"Never to get lost is not to live," Rebecca Solnit writes in a guide to modern life that develops themes from her earlier book, Wanderlust.
Solnit is one of America's most prolific and original writers, providing an antidote to the contemporary European wastelands of urban psycho-geography. She has left the social wilderness of the city and her punk sensibility behind, preferring to travel to places where the wild things really are: bears, snakes, mountains and forests where one wrong move can spell death or disaster. Her friends work in search-and-rescue teams in the Rockies, where the art of finding is only gainsaid by Solnit's even cannier art of getting lost.
Solnit's writing stands in the tradition of American transcendentalists such as Emerson and Thoreau, and their modern counterparts Annie Dillard and Barry Lopez. The earth is a fragile thing, losing species and ecological character. Thick description of place is one way of responding to these losses.
Solnit is adept at evoking the high cumulus clouds and summer lighting encountered on mountain hikes, the vanilla and butterscotch smell of pine trees after rain, and the intricate movements of lizards and snakes. She even savours the place-making poetics of country and western music. Leaving a door open to the unknown, as well as the dark, is her way of living on the edge of things and of states of consciousness. She notes that "some dreams are made of fog, some of lace, some of lead".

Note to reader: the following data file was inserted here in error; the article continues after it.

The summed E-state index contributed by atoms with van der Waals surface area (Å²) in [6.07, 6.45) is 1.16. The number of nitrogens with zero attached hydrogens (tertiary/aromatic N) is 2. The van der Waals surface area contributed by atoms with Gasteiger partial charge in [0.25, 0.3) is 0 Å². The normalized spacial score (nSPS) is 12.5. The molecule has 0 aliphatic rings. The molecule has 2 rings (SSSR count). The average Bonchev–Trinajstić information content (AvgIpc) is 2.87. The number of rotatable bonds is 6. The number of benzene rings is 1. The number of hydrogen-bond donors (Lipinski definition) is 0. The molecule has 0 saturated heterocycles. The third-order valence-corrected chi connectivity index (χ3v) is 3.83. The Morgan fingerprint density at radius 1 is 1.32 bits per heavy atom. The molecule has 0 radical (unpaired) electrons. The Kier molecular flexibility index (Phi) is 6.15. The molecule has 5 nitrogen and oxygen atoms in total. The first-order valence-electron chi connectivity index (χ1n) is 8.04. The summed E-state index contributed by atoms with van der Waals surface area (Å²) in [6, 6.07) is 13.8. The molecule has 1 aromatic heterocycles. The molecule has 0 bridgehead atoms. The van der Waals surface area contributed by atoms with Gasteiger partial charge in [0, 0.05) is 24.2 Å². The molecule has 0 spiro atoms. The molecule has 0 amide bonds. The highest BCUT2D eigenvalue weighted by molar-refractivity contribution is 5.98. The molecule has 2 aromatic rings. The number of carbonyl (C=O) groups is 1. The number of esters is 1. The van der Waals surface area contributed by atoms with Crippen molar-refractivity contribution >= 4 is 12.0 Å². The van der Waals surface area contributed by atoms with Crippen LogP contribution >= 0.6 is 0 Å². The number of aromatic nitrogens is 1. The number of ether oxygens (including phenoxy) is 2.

Not everybody gets lost on purpose. Solnit is fascinated by "captivity narratives": accounts of pioneer women and children captured by Native Americans. Often, enforcement turned into a willing adoption of the new life. A willingness to slip the bonds of attachment is even discerned in her jogging friends, who for a few minutes each day literally rise free of the earth's surface, to Solnit's delight.
Four of the essays share a common title, "The Blue of Distance", consisting principally of exercises in art history. While they contain insights, there is at times too much narration of secondary material, such as Borges's stories or incidents from the life of the painter Yves Klein.
The author grew up in and around Marin County, near San Francisco, home in the 1960s to psychobabble and the mountain bike. Solnit, however, has fashioned a more tenacious style that addresses her native landscape with precision, richness and depth.
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